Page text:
WARNING: those of a sensitive disposition should look away. This game has me fucking up some of the rules.
So I'd played through the tutorial, both players and bots, and was ready for action. I didn't want to continue the tutorial game, I wanted it to be a fresh experience with everything I'd learned.
Starting simple I went for the 52BC campaign, where Caesar has turned his attention to the Arverni. Per the game's recommendation I took on the role of the Arverni, choosing them over the Romans because I felt I had a better handle on how they should play.
My strategy was going to be relatively simple, just kick off with rallying the troops, then march over to the Romans and stomp their Legions into the ground, then use the rest of the game to prevent anyone else hitting victory. A simple plan that proved much more difficult than I thought.
I was playing using standard solitaire rules, so I can only win in the final winter, while the bots can win every winter.
The Aedui spent the first year rallying warbands and moving agents out. They didn't strike just yet.
The Romans marched into Gaul and at first met with some success, subduing tribes and getting their victory count into adulation. Then I moved to meet them. However, getting them to fight proved trickier than I thought. Caesar took one look at my horde and ran off to Germania. There the Romans crushed the Germans and setup a supply line back to Cisalpina, which they would use to slip back to Provincia at the end of the first year. The Germans were never a real factor in the game after this.
While I had little success in fighting the Romans, I was able to use an event to knock a Legion off the map, and had better success in rallying allies to my cause, easily putting me in a position to meet my allies objective. I'd also pulled a card to nullify Caesar's impact on battle, while the Romans had a card to lower the losses I could inflict.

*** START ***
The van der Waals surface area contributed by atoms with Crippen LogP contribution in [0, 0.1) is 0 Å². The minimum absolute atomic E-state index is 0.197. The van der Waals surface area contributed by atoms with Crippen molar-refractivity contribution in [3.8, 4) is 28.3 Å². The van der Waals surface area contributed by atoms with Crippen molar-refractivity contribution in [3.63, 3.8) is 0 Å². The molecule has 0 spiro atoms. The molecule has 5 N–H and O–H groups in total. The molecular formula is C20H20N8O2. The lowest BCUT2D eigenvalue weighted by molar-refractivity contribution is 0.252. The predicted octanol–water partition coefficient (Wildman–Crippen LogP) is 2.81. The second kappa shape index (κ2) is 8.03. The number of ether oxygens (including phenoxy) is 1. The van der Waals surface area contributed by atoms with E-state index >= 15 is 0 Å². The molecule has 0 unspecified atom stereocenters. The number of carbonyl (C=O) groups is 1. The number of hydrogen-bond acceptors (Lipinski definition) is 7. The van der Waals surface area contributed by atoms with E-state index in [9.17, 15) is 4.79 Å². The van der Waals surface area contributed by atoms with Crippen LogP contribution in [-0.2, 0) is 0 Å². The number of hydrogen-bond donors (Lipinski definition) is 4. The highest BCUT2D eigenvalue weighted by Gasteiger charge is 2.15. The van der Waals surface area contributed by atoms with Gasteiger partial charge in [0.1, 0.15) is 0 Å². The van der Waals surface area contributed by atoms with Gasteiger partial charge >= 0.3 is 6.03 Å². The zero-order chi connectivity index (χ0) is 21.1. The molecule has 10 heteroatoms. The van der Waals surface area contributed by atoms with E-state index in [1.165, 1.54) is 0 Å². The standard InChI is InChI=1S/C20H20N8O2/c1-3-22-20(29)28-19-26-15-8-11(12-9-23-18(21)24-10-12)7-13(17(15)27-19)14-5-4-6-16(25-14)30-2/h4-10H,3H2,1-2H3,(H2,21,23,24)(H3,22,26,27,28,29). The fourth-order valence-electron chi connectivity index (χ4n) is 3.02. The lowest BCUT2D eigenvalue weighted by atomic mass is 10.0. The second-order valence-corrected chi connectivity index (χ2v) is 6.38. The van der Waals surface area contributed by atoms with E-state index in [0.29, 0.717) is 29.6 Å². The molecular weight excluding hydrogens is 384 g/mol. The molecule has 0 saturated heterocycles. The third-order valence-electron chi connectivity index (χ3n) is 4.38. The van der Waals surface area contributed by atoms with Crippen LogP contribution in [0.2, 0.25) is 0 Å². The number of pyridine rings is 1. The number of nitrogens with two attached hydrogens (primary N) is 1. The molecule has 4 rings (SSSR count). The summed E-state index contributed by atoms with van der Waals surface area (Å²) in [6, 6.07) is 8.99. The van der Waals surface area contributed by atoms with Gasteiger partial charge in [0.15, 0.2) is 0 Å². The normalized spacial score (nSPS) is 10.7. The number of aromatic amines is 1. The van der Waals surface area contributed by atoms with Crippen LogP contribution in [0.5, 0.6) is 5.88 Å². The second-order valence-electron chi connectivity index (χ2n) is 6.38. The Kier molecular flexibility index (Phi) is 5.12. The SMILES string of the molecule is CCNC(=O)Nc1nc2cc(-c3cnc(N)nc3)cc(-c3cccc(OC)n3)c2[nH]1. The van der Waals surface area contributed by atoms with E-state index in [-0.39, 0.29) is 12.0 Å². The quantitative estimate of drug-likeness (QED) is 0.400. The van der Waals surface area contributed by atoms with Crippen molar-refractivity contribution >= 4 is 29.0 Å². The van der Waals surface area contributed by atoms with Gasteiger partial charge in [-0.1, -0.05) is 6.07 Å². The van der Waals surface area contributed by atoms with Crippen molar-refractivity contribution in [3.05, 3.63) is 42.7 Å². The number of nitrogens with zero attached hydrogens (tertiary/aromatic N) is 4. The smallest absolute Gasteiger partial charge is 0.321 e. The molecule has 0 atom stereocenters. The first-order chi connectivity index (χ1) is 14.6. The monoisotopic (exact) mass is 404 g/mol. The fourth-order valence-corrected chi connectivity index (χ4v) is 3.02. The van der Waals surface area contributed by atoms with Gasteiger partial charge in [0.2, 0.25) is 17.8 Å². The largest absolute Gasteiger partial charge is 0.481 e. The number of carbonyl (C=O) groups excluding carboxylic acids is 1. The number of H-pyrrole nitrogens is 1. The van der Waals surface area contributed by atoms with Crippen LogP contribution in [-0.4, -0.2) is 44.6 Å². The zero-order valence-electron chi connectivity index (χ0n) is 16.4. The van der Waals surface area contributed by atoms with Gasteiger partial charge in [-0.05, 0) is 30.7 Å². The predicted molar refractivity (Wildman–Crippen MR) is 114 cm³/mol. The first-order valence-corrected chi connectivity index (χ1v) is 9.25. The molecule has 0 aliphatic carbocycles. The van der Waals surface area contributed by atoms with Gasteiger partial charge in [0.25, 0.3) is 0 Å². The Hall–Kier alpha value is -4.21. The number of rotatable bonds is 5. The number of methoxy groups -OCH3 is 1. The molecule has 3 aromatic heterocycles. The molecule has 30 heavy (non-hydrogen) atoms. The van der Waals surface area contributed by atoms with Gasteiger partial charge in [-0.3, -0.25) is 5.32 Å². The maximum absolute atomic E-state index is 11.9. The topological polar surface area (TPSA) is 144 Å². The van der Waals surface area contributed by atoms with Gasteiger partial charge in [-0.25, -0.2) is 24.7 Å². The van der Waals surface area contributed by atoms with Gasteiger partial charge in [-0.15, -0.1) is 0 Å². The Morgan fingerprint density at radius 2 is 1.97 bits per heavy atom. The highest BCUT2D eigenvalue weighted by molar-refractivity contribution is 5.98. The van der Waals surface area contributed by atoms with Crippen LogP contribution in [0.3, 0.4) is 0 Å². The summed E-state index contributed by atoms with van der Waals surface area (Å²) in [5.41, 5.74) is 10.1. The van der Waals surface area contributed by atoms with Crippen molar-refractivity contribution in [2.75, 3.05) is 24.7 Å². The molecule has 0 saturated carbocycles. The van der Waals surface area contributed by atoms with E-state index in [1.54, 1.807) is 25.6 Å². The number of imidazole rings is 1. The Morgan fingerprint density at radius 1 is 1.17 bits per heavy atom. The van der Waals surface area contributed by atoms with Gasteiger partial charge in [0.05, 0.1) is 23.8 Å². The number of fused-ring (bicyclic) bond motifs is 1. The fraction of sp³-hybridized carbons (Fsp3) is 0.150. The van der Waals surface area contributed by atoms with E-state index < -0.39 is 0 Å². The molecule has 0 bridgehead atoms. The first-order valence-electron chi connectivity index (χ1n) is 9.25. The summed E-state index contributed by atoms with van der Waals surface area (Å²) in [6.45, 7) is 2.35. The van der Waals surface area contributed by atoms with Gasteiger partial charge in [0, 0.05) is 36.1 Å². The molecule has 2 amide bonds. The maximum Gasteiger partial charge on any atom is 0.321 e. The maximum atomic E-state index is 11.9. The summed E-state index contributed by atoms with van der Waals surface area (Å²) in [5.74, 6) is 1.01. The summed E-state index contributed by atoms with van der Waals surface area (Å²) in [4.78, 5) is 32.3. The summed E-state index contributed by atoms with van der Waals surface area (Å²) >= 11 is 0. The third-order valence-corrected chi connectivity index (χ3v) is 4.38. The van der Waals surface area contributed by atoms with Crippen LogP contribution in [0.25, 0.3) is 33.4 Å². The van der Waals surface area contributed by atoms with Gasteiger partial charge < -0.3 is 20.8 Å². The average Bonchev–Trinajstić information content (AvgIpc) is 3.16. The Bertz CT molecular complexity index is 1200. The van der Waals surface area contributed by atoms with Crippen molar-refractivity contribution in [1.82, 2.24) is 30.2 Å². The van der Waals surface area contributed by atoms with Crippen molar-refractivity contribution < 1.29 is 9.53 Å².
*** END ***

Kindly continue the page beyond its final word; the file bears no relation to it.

But the Belgae were the truly sneaky ones. No one was paying them any attention because they're down and out, and they sat quietly rallying new warbands and not bothering anyone. Then they used War Ships to land to my rear, but I ignored it. Then they pulled Commius towards the end of the year and suddenly were a huge threat, poised to win the game.
NOTE: I misplayed the Commius card the entire game, treating it as giving the Belgica control of any territory they had a piece in rather than as is intended, treating the territory as controlled solely for the purpose of rallying.
The situation in the spring.
The situation with the Belgica meant I had to change my plans, I couldn't just go hunting Romans again, I was clearly going to need to go into the heart of Belgae and burn down everything to stop them sneaking the win.
I was saved from having to do this by Caesar, who marched straight into Belgae (leaving some Legions in Mandubii) to confront the Belgica and stop them scoring the win. I did like that the bot recognised the threat and moved to address it (though splitting the Legions was a mistake). He also tried to scout out the Belgica, but there were too many for the Romans to properly address.
The Roman campaign in Belgae did not go well, and they found themselves cornered on the coast by Morini. Another Legion fell, and in the winter one more would starve as Roman resources ran out. The situation was looking desperate for them.
NOTE: The Romans were actually a little more passive in the game than they should have been due to my misreading of the initial diamond, and not having them attack as often as they should.